It is perhaps worth noting that the United States has a trade surplus with Brazil both in goods and services, although they have declined in the past year. In addition, there has been vibrant foreign direct investment into Brazil—increasing by 60% since 2008– which is fundamental to an economic relationship, although it has been volatile and slowed this year. My optimistic view of this relationship is that the Biden Administration works hard to rebuild economic relationships with our most important trading partners, both for its own sake but it also to create an alliance of WTO members to confront the concerns so many countries have with China. I doubt very much that the Biden Administration will spend any time or political capital trying to push for a US-Brazil Free-Trade Agreement. However, given Brazil’s growing and important relationship with China and Brazil’s growing prominence in the economic community, it seems highly logical that the United States will focus more attention on pulling Brazil into the American team. I believe it will do this by actively addressing current commercial issues to foster closer trade relations between the two economies.

While initially strong bonds grew between the Trump and Bolsonaro Administrations, policy differences have emerged over sensitive issues, such as bilateral trade barriers and relations with China, which affect the economic and geopolitical interests of both countries. Those disagreements suggest that the Biden and Bolsonaro Administrations must engage in more extensive consultations and confidence-building measures if they intend to avoid the historic pattern of U.S.-Brazilian relations, in which heightened expectations give way to mutual disappointment and mistrust.

It is certain, as I indicated earlier, that Congress will continue to shape U.S.-Brazilian relations using its legislative and oversight powers. Although there is support in Congress for long-term strategic relations with Brazil, many are reluctant to advance major bilateral commercial or security cooperation initiatives in the near term, given their concerns about perceived erosion of democracy, human rights, and environmental protections under Bolsonaro.

8. The Democratic Party tends to advocate for an expansion of climate change mitigation policies. Will these policies affect Brazil somehow?

I think it is fair to say that the Democratic Party we’ll be at odds with—possibly diametrically opposed to– the Bolsonaro Administration on the climate. In addition to human rights issues, corruption, and populism, the Democratic Party will be especially concerned about Brazil’s environmental policies and policies related to climate change. The 30% increase in fires in the Brazilian Amazon last year and the loss of nearly 4,000 square miles of rainforest is a significant concern to Democrats. While Brazil has taken steps to deal with deforestation there is sufficient research to link the increase to a series of policy reversals that have cut funding for environmental enforcement, reduce the size of protected areas, and relaxed conservation requirements. In addition, market forces such as the growth in Chinese imports of Brazilian beef and soybeans also contribute to deforestation. Practical people in the United States recognize the economic benefits of expanding Brazil’s agricultural space, even many in the Democratic Party. But certainly, Progressives Democrats will exert considerable influence reflecting their concerns about Brazil’s apparently lax view of environmental protection and meeting its Paris Agreement goals.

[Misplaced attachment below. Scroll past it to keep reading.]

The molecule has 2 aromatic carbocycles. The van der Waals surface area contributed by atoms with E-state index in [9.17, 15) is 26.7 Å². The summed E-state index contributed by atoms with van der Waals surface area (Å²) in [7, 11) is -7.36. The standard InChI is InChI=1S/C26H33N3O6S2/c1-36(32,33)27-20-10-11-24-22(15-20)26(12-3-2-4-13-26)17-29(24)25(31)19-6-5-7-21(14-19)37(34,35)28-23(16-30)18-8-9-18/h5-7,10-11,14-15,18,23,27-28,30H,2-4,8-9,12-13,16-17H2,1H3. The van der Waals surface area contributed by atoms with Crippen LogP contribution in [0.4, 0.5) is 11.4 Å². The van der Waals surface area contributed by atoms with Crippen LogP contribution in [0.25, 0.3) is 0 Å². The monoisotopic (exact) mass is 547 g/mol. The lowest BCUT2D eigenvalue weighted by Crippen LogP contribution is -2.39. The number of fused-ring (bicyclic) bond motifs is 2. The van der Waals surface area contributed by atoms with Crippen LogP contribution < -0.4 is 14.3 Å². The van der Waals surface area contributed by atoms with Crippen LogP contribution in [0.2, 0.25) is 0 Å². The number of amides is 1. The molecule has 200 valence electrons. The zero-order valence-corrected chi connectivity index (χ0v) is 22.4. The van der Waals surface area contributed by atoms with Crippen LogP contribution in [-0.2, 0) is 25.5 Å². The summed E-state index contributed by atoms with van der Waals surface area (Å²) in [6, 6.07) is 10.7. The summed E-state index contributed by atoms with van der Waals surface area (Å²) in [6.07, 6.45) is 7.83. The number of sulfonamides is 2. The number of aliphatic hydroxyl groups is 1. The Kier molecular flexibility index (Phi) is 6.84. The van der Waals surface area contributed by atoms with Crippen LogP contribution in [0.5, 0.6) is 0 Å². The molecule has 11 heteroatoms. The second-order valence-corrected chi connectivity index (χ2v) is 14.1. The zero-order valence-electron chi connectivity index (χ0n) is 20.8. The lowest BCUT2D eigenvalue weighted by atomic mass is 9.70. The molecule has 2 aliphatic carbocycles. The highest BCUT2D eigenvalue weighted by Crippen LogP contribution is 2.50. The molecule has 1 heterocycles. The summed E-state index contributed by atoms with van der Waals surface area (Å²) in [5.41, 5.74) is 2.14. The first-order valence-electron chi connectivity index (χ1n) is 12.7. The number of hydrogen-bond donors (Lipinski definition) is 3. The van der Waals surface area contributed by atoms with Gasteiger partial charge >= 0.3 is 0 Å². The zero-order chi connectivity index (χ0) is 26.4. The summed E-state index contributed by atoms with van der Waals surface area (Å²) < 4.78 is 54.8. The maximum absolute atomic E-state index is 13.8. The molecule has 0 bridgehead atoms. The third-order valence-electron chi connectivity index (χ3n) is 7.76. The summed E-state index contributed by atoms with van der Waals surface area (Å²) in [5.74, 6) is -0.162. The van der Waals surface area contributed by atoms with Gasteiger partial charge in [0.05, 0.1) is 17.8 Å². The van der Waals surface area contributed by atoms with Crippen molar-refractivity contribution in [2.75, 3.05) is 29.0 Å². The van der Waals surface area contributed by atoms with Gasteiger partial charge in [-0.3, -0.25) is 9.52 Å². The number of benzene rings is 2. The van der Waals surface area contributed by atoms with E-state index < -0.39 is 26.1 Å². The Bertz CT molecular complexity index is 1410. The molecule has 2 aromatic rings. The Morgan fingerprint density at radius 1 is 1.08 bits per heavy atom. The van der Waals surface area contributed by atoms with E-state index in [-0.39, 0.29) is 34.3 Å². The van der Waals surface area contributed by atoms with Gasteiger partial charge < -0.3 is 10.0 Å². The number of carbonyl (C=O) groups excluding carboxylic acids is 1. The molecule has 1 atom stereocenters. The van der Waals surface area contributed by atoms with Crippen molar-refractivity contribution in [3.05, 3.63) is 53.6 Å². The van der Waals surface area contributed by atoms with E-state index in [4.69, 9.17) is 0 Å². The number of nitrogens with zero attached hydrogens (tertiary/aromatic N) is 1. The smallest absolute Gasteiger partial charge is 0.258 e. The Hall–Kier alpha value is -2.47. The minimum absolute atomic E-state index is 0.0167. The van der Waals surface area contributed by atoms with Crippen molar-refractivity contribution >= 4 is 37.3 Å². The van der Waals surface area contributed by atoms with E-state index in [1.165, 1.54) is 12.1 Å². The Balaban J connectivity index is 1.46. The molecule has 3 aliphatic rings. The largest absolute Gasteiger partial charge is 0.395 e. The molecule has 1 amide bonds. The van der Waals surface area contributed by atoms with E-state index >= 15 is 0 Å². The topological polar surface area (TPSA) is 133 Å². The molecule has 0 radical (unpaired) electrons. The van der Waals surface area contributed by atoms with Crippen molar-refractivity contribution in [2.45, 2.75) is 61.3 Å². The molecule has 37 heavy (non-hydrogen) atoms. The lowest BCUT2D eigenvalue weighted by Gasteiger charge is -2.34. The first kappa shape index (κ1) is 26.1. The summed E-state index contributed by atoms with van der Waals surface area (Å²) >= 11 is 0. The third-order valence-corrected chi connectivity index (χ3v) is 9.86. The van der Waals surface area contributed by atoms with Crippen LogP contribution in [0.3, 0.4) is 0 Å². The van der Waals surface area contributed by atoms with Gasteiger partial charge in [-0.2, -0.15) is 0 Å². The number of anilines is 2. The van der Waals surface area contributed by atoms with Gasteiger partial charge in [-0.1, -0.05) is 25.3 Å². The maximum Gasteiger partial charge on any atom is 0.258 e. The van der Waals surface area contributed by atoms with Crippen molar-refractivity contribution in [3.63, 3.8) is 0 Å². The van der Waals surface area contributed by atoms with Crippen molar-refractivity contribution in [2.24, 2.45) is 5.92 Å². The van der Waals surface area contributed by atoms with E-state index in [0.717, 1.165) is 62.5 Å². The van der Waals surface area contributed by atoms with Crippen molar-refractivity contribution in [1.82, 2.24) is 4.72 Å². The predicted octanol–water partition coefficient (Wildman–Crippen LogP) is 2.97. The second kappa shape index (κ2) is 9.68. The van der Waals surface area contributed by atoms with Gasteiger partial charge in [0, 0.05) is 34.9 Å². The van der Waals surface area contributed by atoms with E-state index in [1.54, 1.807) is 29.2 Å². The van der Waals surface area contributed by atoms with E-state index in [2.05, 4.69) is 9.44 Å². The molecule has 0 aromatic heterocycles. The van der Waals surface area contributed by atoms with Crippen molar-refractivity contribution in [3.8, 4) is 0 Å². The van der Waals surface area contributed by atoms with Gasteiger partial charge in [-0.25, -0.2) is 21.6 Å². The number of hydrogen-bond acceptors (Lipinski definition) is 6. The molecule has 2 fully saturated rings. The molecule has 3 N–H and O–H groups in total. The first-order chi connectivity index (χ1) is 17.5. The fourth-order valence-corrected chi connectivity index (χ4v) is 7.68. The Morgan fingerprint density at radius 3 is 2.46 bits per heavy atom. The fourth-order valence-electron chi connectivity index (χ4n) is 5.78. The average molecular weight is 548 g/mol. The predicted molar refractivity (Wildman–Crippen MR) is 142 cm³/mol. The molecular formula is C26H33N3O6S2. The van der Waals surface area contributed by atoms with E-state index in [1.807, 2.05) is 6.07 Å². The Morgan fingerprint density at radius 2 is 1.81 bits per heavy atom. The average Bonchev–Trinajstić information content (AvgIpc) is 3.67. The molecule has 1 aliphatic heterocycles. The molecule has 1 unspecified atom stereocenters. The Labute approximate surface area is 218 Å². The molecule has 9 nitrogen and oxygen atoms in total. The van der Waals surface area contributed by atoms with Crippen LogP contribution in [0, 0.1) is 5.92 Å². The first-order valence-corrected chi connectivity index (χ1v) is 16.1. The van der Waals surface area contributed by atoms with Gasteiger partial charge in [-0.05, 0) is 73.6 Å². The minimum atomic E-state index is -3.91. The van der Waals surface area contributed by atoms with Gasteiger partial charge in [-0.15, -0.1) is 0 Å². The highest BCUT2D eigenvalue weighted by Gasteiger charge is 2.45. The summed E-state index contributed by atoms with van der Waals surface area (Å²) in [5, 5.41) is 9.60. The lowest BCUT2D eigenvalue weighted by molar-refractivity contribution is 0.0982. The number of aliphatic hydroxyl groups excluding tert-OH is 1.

It is noteworthy that Brazil’s greenhouse gas emissions declined by 12% from 2006 to 2016, keeping Brazil on track to meet its commitments. Regardless, I believe environmental interests in the United States, not prone to compromise, will be a roadblock to Biden’s efforts to rebuild commercial relations with the Bolsonaro Administration. It did not help that Brazil closed the climate change departments within the environment and foreign Ministries and reduced spending on climate change initiatives by 10%. It does not help that the Administration reduced the Amazon Fund or lost funding from other governments like Norway and Germany, which had been donating to conservation and sustainable development efforts. It will take a substantial shift in Brazil’s environmental policies to win back the hearts of Democrats in Washington, and in turn let them support any efforts by the Biden Administration to rebuild trade relations with Brazil.